London, England (CNN) -- British Airways on Friday announced a pre-tax loss of 164 million pounds ($256.5 million) for the three months ending June 30.
The airline's chief executive, Willie Walsh, cited strikes by BA cabin crews and closures from the Icelandic volcano as reasons for the loss.
In April, the eruption of a volcano beneath the Eyjafjallajokull glacier in Iceland grounded flights to and from the United Kingdom for several days amid concerns over safety.
Cabin crew staff walked off the job in series of strikes during the quarter in a dispute over pay and working conditions -- a dispute that is yet to be resolved.
In the trading statement Friday, BA said the combined disruptions cost the airline 250 million pounds ($390 million), in line with previous estimates.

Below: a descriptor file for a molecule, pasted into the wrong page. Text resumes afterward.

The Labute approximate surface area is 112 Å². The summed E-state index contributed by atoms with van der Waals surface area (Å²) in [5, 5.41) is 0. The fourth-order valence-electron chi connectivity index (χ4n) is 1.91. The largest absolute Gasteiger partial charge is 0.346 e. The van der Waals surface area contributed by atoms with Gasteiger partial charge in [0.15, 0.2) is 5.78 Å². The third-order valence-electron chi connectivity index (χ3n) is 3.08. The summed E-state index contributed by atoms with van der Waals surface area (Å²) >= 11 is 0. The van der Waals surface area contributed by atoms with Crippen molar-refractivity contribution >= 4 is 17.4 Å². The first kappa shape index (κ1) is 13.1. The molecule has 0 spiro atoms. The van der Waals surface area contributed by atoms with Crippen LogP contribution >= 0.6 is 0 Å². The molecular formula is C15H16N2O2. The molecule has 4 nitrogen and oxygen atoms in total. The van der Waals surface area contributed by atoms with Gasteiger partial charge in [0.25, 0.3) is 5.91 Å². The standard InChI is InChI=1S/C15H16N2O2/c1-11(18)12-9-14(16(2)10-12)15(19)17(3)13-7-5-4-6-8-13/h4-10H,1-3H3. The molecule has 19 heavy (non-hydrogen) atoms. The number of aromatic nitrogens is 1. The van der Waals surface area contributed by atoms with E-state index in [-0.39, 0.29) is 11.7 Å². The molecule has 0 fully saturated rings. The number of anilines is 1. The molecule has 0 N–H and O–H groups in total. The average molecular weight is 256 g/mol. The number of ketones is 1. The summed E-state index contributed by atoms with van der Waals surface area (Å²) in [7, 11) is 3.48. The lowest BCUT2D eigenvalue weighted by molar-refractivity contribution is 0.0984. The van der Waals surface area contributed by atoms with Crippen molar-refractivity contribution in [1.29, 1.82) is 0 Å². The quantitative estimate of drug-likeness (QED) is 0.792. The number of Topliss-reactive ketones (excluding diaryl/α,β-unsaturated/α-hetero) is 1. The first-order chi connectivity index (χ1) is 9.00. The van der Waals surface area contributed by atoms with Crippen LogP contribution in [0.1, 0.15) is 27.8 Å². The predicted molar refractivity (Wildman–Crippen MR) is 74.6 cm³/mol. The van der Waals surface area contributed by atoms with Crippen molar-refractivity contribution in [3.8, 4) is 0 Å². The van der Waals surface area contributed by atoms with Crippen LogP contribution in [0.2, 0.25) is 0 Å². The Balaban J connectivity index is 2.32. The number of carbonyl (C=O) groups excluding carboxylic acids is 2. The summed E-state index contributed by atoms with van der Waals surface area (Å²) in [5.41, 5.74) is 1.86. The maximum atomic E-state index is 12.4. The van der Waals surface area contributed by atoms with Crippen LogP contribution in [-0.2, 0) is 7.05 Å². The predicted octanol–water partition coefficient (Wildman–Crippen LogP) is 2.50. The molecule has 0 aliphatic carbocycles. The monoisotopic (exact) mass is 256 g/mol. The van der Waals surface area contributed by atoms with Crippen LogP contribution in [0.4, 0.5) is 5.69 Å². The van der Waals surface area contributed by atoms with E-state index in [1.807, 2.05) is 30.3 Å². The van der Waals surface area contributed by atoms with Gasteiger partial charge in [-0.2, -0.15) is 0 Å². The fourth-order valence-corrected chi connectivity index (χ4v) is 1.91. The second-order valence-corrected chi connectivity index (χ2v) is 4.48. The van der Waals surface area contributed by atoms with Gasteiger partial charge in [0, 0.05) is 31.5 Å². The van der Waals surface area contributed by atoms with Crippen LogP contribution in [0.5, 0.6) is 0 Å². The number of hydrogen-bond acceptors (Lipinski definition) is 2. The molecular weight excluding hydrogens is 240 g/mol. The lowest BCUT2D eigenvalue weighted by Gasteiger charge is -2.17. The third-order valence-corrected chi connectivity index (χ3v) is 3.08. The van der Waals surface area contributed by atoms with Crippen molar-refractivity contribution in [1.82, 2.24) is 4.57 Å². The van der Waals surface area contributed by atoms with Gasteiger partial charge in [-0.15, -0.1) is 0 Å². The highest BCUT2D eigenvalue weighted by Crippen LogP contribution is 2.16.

The airline said its operating loss had shrunk to 72 million pounds ($112 million) compared with the same quarter last year, as it reined in costs and increased passenger and cargo yields. Fuel costs were also lower.
The airline said passenger revenue fell during the period, although yields improved "driven by a change in mix especially within cabin."
Without the disruption to flights during the period, passenger revenue would have increased by 11 percent compared with the previous year, the company said.
Looking ahead, the airline said it was maintaining its forecast to break even in the full year, despite bleak predictions from some analysts about a return to recession.
"While some economic experts are flagging the risk of a 'double-dip' recession, the steady recovery continues and, on that basis, we continue to target to break even at a profit before tax level for the full year as we move forward on our strategic objectives and continue to build on our excellent customer service," Walsh said.
CNN's Hilary Whiteman contributed to this report.